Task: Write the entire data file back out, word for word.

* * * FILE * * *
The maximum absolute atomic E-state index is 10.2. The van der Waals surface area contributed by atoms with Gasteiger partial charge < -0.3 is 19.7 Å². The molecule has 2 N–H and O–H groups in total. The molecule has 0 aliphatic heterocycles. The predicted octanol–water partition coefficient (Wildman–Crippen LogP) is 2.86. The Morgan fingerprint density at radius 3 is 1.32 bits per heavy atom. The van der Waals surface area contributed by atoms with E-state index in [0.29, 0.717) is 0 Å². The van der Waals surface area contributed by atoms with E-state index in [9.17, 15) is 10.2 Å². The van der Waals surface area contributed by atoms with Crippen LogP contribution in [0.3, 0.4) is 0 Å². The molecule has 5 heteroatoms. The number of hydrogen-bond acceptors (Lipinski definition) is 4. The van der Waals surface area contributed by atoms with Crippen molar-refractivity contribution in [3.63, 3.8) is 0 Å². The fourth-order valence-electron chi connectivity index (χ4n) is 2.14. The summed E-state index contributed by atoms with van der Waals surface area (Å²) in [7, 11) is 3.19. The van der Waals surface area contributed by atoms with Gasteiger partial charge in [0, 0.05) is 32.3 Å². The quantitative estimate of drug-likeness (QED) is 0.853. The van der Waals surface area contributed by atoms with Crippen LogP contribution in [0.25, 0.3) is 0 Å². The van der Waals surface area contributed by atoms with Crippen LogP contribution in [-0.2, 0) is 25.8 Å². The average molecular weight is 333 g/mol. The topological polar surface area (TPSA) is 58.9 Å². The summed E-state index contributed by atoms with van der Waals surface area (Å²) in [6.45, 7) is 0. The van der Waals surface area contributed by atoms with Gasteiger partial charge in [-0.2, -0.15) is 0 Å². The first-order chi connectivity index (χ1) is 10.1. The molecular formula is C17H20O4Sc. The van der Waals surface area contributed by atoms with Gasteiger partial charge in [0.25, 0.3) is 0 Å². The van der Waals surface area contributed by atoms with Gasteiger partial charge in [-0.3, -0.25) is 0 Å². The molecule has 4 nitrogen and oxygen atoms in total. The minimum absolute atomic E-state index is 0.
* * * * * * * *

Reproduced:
The maximum absolute atomic E-state index is 10.2. The van der Waals surface area contributed by atoms with Gasteiger partial charge < -0.3 is 19.7 Å². The molecule has 2 N–H and O–H groups in total. The molecule has 0 aliphatic heterocycles. The predicted octanol–water partition coefficient (Wildman–Crippen LogP) is 2.86. The Morgan fingerprint density at radius 3 is 1.32 bits per heavy atom. The van der Waals surface area contributed by atoms with E-state index in [0.29, 0.717) is 0 Å². The van der Waals surface area contributed by atoms with E-state index in [9.17, 15) is 10.2 Å². The van der Waals surface area contributed by atoms with Crippen LogP contribution in [0.3, 0.4) is 0 Å². The molecule has 5 heteroatoms. The number of hydrogen-bond acceptors (Lipinski definition) is 4. The van der Waals surface area contributed by atoms with Crippen molar-refractivity contribution in [3.63, 3.8) is 0 Å². The fourth-order valence-electron chi connectivity index (χ4n) is 2.14. The summed E-state index contributed by atoms with van der Waals surface area (Å²) in [7, 11) is 3.19. The van der Waals surface area contributed by atoms with Gasteiger partial charge in [0, 0.05) is 32.3 Å². The quantitative estimate of drug-likeness (QED) is 0.853. The van der Waals surface area contributed by atoms with Crippen LogP contribution in [0.25, 0.3) is 0 Å². The van der Waals surface area contributed by atoms with Crippen LogP contribution in [-0.2, 0) is 25.8 Å². The average molecular weight is 333 g/mol. The topological polar surface area (TPSA) is 58.9 Å². The summed E-state index contributed by atoms with van der Waals surface area (Å²) in [6.45, 7) is 0. The van der Waals surface area contributed by atoms with Gasteiger partial charge in [-0.2, -0.15) is 0 Å². The first-order chi connectivity index (χ1) is 10.1. The molecular formula is C17H20O4Sc. The van der Waals surface area contributed by atoms with Gasteiger partial charge in [0.25, 0.3) is 0 Å². The van der Waals surface area contributed by atoms with Gasteiger partial charge in [-0.3, -0.25) is 0 Å². The molecule has 4 nitrogen and oxygen atoms in total. The minimum absolute atomic E-state index is 0.